Bobbie Gentry: Fancy (1970) LP

Bobbie Gentry
Capitol (ST-428)
Producer: Rick Hall
Rating: **** (Recommended)
The title track starts off sounding a bit too much like a sequel to “Ode to Billy Joe,” but soon the song takes on a life all its own and becomes another classic short story by Gentry.  A reading of Bacharach-David’s “I’ll Never Fall in Love Again” comes second on the bill, and while Warwick got the big hit from this song, Gentry’s version is the one to end all, and its melancholy fits perfectly after the title track.  The third cut also fits in the progression with our protaginast going back to the South for her “Delta Man.”  The themes also mirror the story of Gentry and the recording of this album.  In 1969, Gentry not only married Mr. Harrah, she also left him.  Then came this record, her first produced by Rick Hall at Fame Studios in Muscle Shoals, Alabama.  With the first song, we have the character leaving the Delta, but by the third she’s back where she belongs.

While that opening was hard to follow, Gentry has no problem keeping it interesting and enjoyable.  We certainly didn’t need another version of “Raindrops…” or “Wedding Bell Blues,” but the other hand-me-downs are top-notch, Gentry easily alternating between folk-rock and soul, switching the point of view with Leon Russell’s “Delta Lady” and James Taylor’s “Something in the Way She Moves,” breathing life into Nillson’s “Rainmaker” and returning Rudy Clark’s “If You Gotta Make a Fool of Somebody” back to the States, offering more than respectable versions of Bettye LaVette’s “He Made a Woman Out of Me” and George Jackson’s “Find ‘Em, Fool ‘Em and Forget ‘Em” (co-written with Rick Hall). Some cuts work better than others, but most work like good-luck charms.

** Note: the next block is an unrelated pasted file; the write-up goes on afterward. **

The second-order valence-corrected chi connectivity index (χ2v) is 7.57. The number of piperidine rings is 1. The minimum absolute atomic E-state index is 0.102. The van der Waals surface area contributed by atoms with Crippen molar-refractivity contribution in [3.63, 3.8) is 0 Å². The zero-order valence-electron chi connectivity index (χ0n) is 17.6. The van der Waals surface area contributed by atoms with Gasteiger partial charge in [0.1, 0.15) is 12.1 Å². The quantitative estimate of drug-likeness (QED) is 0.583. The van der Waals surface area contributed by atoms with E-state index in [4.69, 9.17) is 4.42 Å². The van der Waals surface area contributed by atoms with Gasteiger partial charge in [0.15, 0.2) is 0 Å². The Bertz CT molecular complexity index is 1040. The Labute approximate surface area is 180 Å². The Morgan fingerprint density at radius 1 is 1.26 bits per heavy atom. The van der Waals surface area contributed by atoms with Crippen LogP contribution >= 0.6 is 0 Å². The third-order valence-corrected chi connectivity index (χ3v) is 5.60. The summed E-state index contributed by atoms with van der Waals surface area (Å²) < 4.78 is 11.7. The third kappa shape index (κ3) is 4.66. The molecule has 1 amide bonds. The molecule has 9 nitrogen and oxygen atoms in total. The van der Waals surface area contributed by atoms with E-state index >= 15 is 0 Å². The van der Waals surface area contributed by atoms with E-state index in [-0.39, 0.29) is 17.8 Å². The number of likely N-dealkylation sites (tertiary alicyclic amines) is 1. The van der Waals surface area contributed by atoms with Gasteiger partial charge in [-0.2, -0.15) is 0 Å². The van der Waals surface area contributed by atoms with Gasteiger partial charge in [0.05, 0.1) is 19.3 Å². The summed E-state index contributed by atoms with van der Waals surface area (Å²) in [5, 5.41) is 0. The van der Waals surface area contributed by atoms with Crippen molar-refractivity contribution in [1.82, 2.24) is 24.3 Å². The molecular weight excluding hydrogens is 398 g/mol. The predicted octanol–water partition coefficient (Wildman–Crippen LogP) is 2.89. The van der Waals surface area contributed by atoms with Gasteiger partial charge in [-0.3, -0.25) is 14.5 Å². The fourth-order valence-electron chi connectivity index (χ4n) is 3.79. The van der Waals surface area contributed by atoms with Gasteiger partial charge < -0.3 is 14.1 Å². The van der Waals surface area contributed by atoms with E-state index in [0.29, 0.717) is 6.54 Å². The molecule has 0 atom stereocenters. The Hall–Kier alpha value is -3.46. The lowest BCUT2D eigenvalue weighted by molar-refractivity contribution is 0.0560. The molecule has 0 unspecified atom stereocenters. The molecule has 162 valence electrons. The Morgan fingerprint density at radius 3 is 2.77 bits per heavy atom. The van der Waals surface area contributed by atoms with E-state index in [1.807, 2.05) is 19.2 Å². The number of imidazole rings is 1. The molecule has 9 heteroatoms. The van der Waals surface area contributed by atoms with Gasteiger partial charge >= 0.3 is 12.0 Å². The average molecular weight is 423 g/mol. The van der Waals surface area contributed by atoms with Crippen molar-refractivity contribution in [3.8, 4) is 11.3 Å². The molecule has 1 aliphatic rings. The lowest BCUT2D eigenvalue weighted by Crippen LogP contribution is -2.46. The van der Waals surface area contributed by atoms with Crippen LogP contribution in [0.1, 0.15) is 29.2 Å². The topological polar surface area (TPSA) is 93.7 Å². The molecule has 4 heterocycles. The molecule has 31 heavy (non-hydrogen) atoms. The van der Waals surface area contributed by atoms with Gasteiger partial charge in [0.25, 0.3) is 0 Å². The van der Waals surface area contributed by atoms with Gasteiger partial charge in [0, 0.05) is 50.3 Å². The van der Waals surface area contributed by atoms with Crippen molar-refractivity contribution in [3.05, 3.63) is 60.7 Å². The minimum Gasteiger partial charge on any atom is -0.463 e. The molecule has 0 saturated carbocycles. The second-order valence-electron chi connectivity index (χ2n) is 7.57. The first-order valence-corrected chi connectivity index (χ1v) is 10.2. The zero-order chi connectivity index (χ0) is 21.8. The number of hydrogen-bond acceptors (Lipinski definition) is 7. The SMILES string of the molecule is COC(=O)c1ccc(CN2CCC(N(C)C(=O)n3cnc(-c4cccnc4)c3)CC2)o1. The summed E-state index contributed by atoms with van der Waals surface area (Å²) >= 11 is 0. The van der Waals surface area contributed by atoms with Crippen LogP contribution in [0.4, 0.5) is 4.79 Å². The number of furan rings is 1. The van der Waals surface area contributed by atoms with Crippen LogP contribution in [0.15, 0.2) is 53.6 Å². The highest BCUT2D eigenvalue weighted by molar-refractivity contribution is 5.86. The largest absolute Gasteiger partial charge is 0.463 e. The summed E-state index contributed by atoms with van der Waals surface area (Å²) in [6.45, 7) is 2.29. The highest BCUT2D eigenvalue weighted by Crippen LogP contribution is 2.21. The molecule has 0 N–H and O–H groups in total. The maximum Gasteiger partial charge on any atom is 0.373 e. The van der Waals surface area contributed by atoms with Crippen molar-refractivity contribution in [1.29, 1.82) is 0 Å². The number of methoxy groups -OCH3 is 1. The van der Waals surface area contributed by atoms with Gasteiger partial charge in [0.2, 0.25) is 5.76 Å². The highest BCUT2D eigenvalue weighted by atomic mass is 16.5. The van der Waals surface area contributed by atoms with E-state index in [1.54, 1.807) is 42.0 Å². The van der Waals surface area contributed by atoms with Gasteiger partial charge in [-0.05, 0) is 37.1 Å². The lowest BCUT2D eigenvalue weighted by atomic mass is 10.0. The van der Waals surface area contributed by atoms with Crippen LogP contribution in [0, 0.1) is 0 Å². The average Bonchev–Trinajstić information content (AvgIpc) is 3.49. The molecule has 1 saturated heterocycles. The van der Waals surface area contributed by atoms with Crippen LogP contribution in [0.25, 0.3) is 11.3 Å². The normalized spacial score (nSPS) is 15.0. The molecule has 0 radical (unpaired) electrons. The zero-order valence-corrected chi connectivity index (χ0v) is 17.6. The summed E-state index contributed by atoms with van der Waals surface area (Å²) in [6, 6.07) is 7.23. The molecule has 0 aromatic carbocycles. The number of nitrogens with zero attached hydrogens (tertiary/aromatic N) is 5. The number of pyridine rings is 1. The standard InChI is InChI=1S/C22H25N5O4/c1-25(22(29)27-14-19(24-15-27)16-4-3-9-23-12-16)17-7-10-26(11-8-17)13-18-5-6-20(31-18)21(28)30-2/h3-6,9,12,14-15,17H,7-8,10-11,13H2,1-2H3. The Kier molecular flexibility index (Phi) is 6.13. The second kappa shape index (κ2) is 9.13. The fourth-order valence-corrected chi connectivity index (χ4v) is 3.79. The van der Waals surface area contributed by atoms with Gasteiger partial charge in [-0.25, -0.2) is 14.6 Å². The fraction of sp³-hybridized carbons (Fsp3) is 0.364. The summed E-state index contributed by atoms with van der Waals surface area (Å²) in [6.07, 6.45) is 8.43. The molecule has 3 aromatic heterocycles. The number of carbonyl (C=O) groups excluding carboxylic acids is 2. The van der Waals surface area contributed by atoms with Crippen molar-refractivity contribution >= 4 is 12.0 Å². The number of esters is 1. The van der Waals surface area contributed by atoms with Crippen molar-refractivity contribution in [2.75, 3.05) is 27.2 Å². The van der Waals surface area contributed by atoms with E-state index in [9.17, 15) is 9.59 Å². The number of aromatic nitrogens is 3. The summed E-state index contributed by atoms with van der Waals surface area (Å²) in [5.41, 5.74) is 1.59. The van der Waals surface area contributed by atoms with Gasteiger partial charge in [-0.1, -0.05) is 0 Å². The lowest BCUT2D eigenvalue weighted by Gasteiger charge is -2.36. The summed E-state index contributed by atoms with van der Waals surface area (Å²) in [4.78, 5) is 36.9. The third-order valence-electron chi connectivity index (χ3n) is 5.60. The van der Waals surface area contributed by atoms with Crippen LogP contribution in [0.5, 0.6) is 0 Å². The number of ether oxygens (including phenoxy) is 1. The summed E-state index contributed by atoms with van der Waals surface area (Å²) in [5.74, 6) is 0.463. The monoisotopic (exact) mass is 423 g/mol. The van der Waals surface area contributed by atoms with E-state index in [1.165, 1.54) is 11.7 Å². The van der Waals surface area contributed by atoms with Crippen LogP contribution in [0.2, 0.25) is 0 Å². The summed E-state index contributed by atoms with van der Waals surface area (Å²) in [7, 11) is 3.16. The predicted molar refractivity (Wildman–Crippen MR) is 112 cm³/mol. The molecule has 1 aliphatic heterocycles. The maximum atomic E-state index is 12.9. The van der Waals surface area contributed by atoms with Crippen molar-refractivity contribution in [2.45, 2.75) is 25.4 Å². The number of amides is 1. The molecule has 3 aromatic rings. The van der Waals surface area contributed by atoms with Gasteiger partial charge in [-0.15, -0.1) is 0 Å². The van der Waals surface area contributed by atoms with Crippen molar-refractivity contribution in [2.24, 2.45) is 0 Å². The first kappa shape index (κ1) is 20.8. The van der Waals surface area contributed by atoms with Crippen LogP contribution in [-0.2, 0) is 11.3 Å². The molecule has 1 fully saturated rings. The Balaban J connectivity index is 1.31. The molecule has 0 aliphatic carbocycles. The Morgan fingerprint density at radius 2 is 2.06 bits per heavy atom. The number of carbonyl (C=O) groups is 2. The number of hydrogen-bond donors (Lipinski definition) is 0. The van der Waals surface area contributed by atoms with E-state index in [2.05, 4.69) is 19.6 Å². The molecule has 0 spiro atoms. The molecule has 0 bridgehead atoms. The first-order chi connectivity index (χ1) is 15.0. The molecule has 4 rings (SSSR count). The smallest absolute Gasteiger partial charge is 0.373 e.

While some have argued that these songs didn’t really fit Gentry, I’m not sure how they came to that conclusion.  She takes the material and tailors it to fit like a satin dress on a beautifully built lady, one like Bobbie Gentry.  If you don’t like this album, you might as well give it up, take a slow walk on a trestle bridge, chuck yourself over the side when the train comes, jump off or get on board.  Gentry was an American original, captured this country as well as anyone.  Some complain that she shouldn’t have dropped out of the music scene, or should have came back, but I don’t know why anybody would try to tell Gentry what to do.  She obviously knew what she was doing; otherwise she wouldn’t have made albums like this.

— winch

(author of Kalamazoo: Growing Up Sideways in the 1970s)


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